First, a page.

From Interesting to Useful: the Contribution of Porous Solids to the Society

Gérard Férey

Abstract:

The story of porous solids begins in 1756 in Sweden, but their tremendous development during the last twenty years make them now strategic materials.

The example of hybrid porous solids – which result from the three-dimensional association by strong bonds of inorganic and organic moieties – illustrates what the integrated approach of chemists must be, from pure academic research to industrial production, for providing solutions to current societal problems in the domains of energy, energy savings, sustainable development and health.

The mastery of ‘tailor-made’ syntheses implies the knowledge of the mechanisms of formation of these solids. Once elucidated, it allows, playing on their different characteristics (framework, pores and specific surface area), to introduce new properties, to tune the size of the pores, and even predict the structure of new solids for generating the applications and the industrial development in various domains.

For example, hybrid porous solids are excellent materials for hydrogen storage at 77K, and for greenhouse gases at room temperature. Their separating power for gas mixtures operates with low energy consumption. Beside, they are excellent catalysts and, recently, these non-toxic solids appear to be the best nanovectors for the storage and long-term delivery of anti-tumoral and anti-retroviral drugs. Their easy production at large scale leads for some of them to an industrial development.

Some references:
1. G. Férey et al., Science 2005, 309, 2040.
2. G. Férey, Chem. Soc. Rev. 2008, 37, 191.
3. C. Serre, G. Férey, Adv. Mater. 2007, 19, 2246.
4. P. Llewellyn et al., Langmuir 2008, 24, 7245.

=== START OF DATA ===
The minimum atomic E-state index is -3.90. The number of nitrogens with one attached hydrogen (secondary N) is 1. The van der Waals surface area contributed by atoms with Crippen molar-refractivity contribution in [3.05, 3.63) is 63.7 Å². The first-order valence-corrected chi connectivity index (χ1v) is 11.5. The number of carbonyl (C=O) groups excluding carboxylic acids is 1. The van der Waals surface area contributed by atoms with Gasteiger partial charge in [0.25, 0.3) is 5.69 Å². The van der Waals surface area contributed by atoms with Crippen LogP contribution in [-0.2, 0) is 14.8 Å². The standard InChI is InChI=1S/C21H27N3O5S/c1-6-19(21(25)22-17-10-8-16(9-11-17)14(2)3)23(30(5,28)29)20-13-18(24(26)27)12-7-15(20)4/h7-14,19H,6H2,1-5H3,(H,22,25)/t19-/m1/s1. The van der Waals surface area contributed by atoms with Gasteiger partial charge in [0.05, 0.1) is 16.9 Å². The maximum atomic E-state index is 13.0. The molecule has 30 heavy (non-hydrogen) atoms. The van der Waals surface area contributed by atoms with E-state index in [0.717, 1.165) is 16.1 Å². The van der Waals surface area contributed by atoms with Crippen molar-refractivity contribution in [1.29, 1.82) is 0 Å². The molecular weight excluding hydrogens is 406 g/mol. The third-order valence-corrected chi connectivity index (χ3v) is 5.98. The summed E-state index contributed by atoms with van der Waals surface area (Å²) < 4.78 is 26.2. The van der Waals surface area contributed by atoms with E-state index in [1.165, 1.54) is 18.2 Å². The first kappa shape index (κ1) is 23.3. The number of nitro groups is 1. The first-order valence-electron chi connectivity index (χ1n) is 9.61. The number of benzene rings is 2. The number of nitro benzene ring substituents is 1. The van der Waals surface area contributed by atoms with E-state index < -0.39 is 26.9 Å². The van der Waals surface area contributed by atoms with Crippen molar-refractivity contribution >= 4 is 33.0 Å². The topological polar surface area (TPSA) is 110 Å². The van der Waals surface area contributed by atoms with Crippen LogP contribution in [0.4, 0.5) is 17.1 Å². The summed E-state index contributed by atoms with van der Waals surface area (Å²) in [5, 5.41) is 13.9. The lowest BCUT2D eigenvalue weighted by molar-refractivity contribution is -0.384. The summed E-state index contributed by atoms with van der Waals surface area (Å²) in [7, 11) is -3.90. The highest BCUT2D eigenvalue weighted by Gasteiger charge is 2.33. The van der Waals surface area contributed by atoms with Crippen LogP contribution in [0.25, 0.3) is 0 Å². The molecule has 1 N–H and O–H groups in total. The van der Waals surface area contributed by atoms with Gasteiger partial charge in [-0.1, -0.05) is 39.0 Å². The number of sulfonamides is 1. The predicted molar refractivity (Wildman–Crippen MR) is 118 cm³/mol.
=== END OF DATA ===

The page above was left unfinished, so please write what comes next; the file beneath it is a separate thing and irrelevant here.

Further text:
5. G. Férey et al., Nature Mater. 2010, 9, 172.

Gérard Férey - Short Biography#

Gérard Férey created the Institut Lavoisier (CNRS 8180) of the university of Versailles in 1996 after being Professor at the University of Le Mans (1967-1995) and Deputy-Director of the Chemistry Department of CNRS (1988-1992). Previously devoted to the structural chemistry and magnetism of inorganic fluorides, his research concerns since 1992 the synthesis, the structure, the mechanisms of formation, the structural prediction and the applications of inorganic and hybrid porous solids. Produced at the industrial scale, some of his solids find applications in the domains of energy (hydrogen storage, conducting solids), sustainable development (capture of CO2) and health (storage and delivery of antitumoral and antiviral drugs). Author of more than 550 publications, 11 patents, he is known worldwide, with prestigious awards (USA, Japan, Germany, Spain, India). He received in 2010 the Gold Medal of CNRS, the highest distinction for a French scientist, all disciplines included.

Professor at the Institut universitaire de France (1999-2009), Member of the French Academy of Sciences (2003-…) and of several foreign Academies, Knight of the Légion d’Honneur, he now belongs to the French Committee of Ethics.

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